Monthly Archives: July 2013

Sewing Pattern Designs Q&A + Giveaway!

Today, I’m excited to feature my friend Heather of The Sewing Loft and celebrate her patterns being licensed with Simplicity Creative Group. That’s right…the Simplicity patterns you can pick up at Jo-Ann’s or your favorite local craft store!

Don’t forget to enter the giveaway at the end of the post!

Heather, congrats on your licensed patterns with Simplicity Creative Group! Can you tell us a little bit about your background and how you got started in pattern design?

Thank you. To say that I am excited to see my designs hit the store would be a complete understatement. I am still in a state of disbelief to know that a brand I grew up sewing has published my designs… Total “pinch me” moment!

Background: Well, I have been sewing forever. I started when I was around seven, just watching my mother and grandmother stitching away at the machine…. waiting for my turn. Later my passion turned into a career as a designer in the apparel industry and it has been non-stop from there.

Where do you get ideas for patterns and how do you record them?
I am a people watcher at heart! I love seeing what people are doing, wearing and interested in. When an idea strikes, I scribble it down in a note pad. I swear, I have too many to count floating around.

What does the process of designing a pattern look like for you?
Pattern making for me is like a complete rush. I sketch my idea on paper and then if I LOVE it, I can not rest until it is complete. Normally, I draft the pattern on paper or direct on my mannequin in muslin. Then, I dive head-first into sewing. Sadly, I am terrible at jotting down notes during the process. Instead, I am so dialed in on what the finished product should look like that I keep testing and tweaking until I get it right. It’s only after I am happy with the outlook that I realize I need to go back, recreate and develop step by step instructions for others to follow. I swear, you would think by now I would be more disciplined but the creative side of me always wins.

Do you have advice for other pattern designers who are looking to branch out into getting their work published?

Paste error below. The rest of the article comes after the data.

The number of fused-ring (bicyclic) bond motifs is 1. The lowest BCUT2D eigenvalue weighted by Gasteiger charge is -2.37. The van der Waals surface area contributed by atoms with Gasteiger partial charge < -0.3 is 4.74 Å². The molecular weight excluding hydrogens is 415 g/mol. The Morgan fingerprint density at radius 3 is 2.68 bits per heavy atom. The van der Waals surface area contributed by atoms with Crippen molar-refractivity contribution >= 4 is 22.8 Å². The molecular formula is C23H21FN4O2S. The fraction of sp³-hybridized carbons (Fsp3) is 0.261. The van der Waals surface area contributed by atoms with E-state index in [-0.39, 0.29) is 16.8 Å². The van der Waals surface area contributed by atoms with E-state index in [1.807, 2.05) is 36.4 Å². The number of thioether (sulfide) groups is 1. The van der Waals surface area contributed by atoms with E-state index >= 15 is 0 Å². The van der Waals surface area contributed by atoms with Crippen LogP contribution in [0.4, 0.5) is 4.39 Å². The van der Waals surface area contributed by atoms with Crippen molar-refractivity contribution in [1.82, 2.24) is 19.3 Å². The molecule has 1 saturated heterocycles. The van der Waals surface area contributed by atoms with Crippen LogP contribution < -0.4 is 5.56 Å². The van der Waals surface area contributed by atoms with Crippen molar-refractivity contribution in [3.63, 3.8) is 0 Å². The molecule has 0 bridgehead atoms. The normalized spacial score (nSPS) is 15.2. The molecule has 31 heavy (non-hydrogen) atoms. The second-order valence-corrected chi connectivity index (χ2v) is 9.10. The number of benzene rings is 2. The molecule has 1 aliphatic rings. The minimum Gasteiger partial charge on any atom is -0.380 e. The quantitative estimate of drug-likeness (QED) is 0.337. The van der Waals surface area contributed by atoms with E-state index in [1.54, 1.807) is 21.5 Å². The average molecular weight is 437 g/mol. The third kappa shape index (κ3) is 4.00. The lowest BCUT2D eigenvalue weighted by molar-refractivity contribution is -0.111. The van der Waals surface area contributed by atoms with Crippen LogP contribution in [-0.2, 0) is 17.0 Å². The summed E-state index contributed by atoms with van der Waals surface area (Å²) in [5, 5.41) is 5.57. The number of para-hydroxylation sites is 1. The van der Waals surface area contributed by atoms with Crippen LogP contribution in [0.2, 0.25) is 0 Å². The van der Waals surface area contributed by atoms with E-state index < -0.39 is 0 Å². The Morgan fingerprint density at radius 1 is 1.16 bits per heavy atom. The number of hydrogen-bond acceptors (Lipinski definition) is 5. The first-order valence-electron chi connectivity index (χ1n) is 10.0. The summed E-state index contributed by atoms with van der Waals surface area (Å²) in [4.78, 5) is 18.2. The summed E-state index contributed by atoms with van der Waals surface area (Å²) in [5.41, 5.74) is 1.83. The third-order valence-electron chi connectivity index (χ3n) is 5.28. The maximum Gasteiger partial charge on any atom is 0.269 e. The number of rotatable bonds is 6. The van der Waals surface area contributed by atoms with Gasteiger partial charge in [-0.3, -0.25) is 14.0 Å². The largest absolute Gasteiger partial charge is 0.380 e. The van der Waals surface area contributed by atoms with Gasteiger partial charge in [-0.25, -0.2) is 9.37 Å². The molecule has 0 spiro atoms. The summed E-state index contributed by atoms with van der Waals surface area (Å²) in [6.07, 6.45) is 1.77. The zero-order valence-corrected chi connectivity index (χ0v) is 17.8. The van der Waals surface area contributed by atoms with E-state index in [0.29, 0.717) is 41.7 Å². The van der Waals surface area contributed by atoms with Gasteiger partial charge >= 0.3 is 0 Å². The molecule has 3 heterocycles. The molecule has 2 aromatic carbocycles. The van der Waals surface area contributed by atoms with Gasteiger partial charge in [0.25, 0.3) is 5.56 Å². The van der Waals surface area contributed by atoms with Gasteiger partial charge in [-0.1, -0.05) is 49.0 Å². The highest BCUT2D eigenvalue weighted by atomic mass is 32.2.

My best advice to pass on to anyone interested in having their designs published is to reach out, introduce yourselves to brands and see if they are interested. New talent is being discovered everyday! And the biggest surprise to me was just how long the process has taken. This little labor of love started back in September of 2011 with a simple connection and it was not until last summer that things really started to get rolling. Best advice: Be patient.

Giveaway! Monaluna Organic Fabric from Owl & Drum

Today, we are excited to offer a fabric giveaway from one of our new sponsors, Owl & Drum! At their brick-and-mortar store in Tulsa, Oklahoma, you’ll find modern fabrics galore, including a great selection of organic quilting cottons. They also offer workshops and there’s an online shop for out-of-towners.

I wanted to find out a little bit more about owner Bianca and her creative business. Read on for a Q&A and giveaway!

Bianca, can you tell me a little bit about yourself and how you got interested in fabric and sewing?

Since I was a little girl, I’ve always had an interest in sewing and crafts. My main focus was fashion and I would “attempt” to make myself clothes. It was fun to think about colors and design. I ended up studying fashion design and then fashion merchandising at the Fashion Institute of Technology in NYC. I then took a bit of a break from creating and was a buyer at a Tulsa department store, before moving to Portland, Oregon, to work at Nordstrom.

Living in Portland was very inspiring, so I soon started working from home making jewelry, accessories and home goods–all from recycled T-shirts–under the brand Urban Creatures. I also became very intrigued with the modern quilt movement and soon, of course, I became obsessed with all things fabric!

Bianca (right) and her Owl & Drum business partner Dani (left)

How did you decide to start your fabric shop, Owl & Drum? What’s the story behind your name?

One of my lifelong dreams was opening up my own store. Through the years, ideas would come and go. But with sewing and crafting becoming a big part of my daily life, I decided I should focus my business efforts on something that I love: fabric and craft supplies.

I also wanted to provide a place where people–young and old, beginner or experienced–could enjoy classes, workshops and events. It’s been really pleasing that Tulsans, especially kids, have got a kick out of making things at Owl & Drum. Our instructors have been great, too.

I had been wanting to move back to Tulsa, which has seen really cool developments in recent years, and it just felt like the right idea in the right place at the right time. So, my husband and I took the plunge and moved to Oklahoma and opened up Owl & Drum.

My husband and I are big “Owl” lovers. Our last name is Howell and the owl has always been a family symbol. We thought it would make for a fun-looking logo, too! The “Drum” comes from my business partner and friend Dani Weaver. She’s a drummer, so the name Owl & Drum is a little part of me and a little part of her. Basically, we thought the name would be a hoot!

If you were somehow forced to destash all of your fabric except for only three designers, which ones would you keep and why?